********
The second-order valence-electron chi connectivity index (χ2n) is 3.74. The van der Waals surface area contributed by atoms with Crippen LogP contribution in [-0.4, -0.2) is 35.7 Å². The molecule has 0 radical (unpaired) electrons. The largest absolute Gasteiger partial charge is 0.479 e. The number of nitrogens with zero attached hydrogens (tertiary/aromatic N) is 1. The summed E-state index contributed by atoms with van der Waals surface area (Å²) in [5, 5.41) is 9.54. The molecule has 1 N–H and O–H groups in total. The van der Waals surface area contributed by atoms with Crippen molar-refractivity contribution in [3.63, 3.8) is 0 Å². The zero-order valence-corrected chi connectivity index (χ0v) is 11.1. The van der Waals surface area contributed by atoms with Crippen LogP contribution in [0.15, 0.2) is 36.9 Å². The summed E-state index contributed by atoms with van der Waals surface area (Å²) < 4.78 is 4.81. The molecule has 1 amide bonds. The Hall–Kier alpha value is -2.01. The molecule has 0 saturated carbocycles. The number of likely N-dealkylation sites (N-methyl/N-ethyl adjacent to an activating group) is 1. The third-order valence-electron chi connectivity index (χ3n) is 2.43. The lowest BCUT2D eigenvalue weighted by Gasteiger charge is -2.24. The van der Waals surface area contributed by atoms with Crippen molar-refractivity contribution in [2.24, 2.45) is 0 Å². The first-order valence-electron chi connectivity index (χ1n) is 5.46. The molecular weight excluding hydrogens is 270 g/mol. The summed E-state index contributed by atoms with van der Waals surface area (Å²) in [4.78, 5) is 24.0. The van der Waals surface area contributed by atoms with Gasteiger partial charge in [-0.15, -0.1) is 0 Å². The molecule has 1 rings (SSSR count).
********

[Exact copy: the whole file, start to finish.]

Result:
The second-order valence-electron chi connectivity index (χ2n) is 3.74. The van der Waals surface area contributed by atoms with Crippen LogP contribution in [-0.4, -0.2) is 35.7 Å². The molecule has 0 radical (unpaired) electrons. The largest absolute Gasteiger partial charge is 0.479 e. The number of nitrogens with zero attached hydrogens (tertiary/aromatic N) is 1. The summed E-state index contributed by atoms with van der Waals surface area (Å²) in [5, 5.41) is 9.54. The molecule has 1 N–H and O–H groups in total. The van der Waals surface area contributed by atoms with Crippen molar-refractivity contribution in [3.63, 3.8) is 0 Å². The zero-order valence-corrected chi connectivity index (χ0v) is 11.1. The van der Waals surface area contributed by atoms with Crippen LogP contribution in [0.15, 0.2) is 36.9 Å². The summed E-state index contributed by atoms with van der Waals surface area (Å²) < 4.78 is 4.81. The molecule has 1 amide bonds. The Hall–Kier alpha value is -2.01. The molecule has 0 saturated carbocycles. The number of likely N-dealkylation sites (N-methyl/N-ethyl adjacent to an activating group) is 1. The third-order valence-electron chi connectivity index (χ3n) is 2.43. The lowest BCUT2D eigenvalue weighted by Gasteiger charge is -2.24. The van der Waals surface area contributed by atoms with Crippen molar-refractivity contribution in [2.24, 2.45) is 0 Å². The first-order valence-electron chi connectivity index (χ1n) is 5.46. The molecular weight excluding hydrogens is 270 g/mol. The summed E-state index contributed by atoms with van der Waals surface area (Å²) in [4.78, 5) is 24.0. The van der Waals surface area contributed by atoms with Gasteiger partial charge in [-0.15, -0.1) is 0 Å². The molecule has 1 rings (SSSR count).